Shortly after his preaching on January 3rd 1953, some men, ambushed the Islamic preacher at Tapa Street in Ebute-Metta and attacked him with cutlasses. They left him to die and thereafter, dumped his body into the Lagoon.
During the trial, a prosecution witness said the murderers, put his body in a canoe and took his body to an unknown destination across the Lagoon. It was also generally believed that his body was put in a canoe, that evening and was thrown overboard with a stone tied to his neck, some few kilometers away from Tapa Street, Ebute-Metta, Lagos. Detective Sergeant John Aboderin, who was investigating the case, came up with some interesting facts.
One night, while he was sleeping, he heard a tapping on the window. Then came a secret society password: whoever it was, the man outside was one of the brotherhood. The unknown midnight police informant still remained a mystery. It was West Africa’s most sensational murder trial of it’s time.
“I know something you want- something you’re looking for” came from the other side of the window. The Detective Sergeant threw aside the blankets, swung his legs off the bed. “Don’t come to the window or put on the light. If you do, I shall disappear.” From his bedside, the detective took his note book and pencil. “All right, talk on” he whispered back- “I know that who killed Apalara” said the voice and made the detective swear by heaven and earth, he would in no way disclose how he had received his information.
The man mentioned fifteen names and disclosed the name and address of one important person, who was not connected to the murder, but knew everyone in it.
He then related how Apalara had been killed with a machete at Number 8, Tapa Ebutte Metta, carried to the Lagoon, foreshore and dumped in a canoe.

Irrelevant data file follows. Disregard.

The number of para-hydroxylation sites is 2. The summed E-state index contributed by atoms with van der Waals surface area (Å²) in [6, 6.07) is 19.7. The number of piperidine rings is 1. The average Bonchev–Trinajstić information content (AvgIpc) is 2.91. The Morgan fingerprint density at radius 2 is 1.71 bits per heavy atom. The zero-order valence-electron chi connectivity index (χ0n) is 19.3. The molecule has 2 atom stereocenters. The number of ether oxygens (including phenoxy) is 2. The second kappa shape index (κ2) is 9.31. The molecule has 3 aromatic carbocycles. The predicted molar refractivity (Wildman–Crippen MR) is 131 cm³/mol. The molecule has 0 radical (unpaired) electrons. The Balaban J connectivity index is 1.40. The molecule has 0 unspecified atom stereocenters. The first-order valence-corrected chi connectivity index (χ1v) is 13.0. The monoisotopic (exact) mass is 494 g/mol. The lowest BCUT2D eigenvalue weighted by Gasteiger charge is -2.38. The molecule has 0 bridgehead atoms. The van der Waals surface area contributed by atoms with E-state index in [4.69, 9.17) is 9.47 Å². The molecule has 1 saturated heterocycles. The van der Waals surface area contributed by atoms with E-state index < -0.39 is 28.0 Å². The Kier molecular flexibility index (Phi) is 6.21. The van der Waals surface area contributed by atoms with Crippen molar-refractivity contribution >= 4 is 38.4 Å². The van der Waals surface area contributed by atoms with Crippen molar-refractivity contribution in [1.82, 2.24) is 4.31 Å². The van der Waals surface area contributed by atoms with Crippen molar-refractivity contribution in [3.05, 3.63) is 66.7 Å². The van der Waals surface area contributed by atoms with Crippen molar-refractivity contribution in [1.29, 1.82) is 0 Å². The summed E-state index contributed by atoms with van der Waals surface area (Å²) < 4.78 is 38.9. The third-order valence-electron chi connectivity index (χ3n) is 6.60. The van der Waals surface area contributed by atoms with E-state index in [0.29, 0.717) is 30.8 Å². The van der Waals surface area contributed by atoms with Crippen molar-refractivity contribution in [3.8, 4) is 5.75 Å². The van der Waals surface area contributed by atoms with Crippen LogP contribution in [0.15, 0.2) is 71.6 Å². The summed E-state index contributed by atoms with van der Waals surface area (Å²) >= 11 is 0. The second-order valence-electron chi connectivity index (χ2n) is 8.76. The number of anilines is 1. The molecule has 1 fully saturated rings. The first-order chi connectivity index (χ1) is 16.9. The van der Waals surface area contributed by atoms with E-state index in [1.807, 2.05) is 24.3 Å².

The Detective Sergeant said: “one secret password spoken by the night visitor, not only revealed to me that this man was a member of the secret Awo-Opa Cult- to which I also belong- but convinced me that he knew what he was talking about.”
“To this day, I do not know who he was or why he risked his life to tell me these things- He has never returned for thanks or reward”, according to the Detective Sergeant
From there, Detective Sergeant Aboderin went to Number 8, Tapa street and made a thorough examination of the area. His conviction of the night callers, honestly was confirmed when he discovered blood stains.
“I followed the trail of blood which led me to the foreshore. There I found quite a pool of blood and what last bit of doubt I had, that I was on the right trail disappeared; but it was the fact that the gruesome incident had arisen from an open conflict with a secret society- the ancient Oro cult- which raised a storm, which was to make this the most sensational crime in the annals of Nigerian criminology- and which posed a problem for Detective Sergeant Aboderin for he was an unabashed member of the cult”
“As a police officer, would I betray the police to the cult? I have no such dilemma. There never has been any conflicts between the true ideals of the cults and the mission of the police and that is why I was able to maintain my membership of both.”.
As the court later found, Apalara’s murder, resulted from a conflict with the Oro cult. But it was only a wing of it. The Muslim preacher was treading dangerously on the toes of a section of the members of the ancient cult. He threatened their exposure, for they were prostituting the powers of the cult, frightening people from the streets, whenever they wanted to carry out their smuggling or burglary expeditions. And the late Alfa Apalara knew it. He was a dangerous firebrand and had to be expiated at all costs. The Awo Opa cults of the Yorubas, is a very ancient society, known amongst devotees, as Ijinla Olokun and to the outside world as Awo Opa.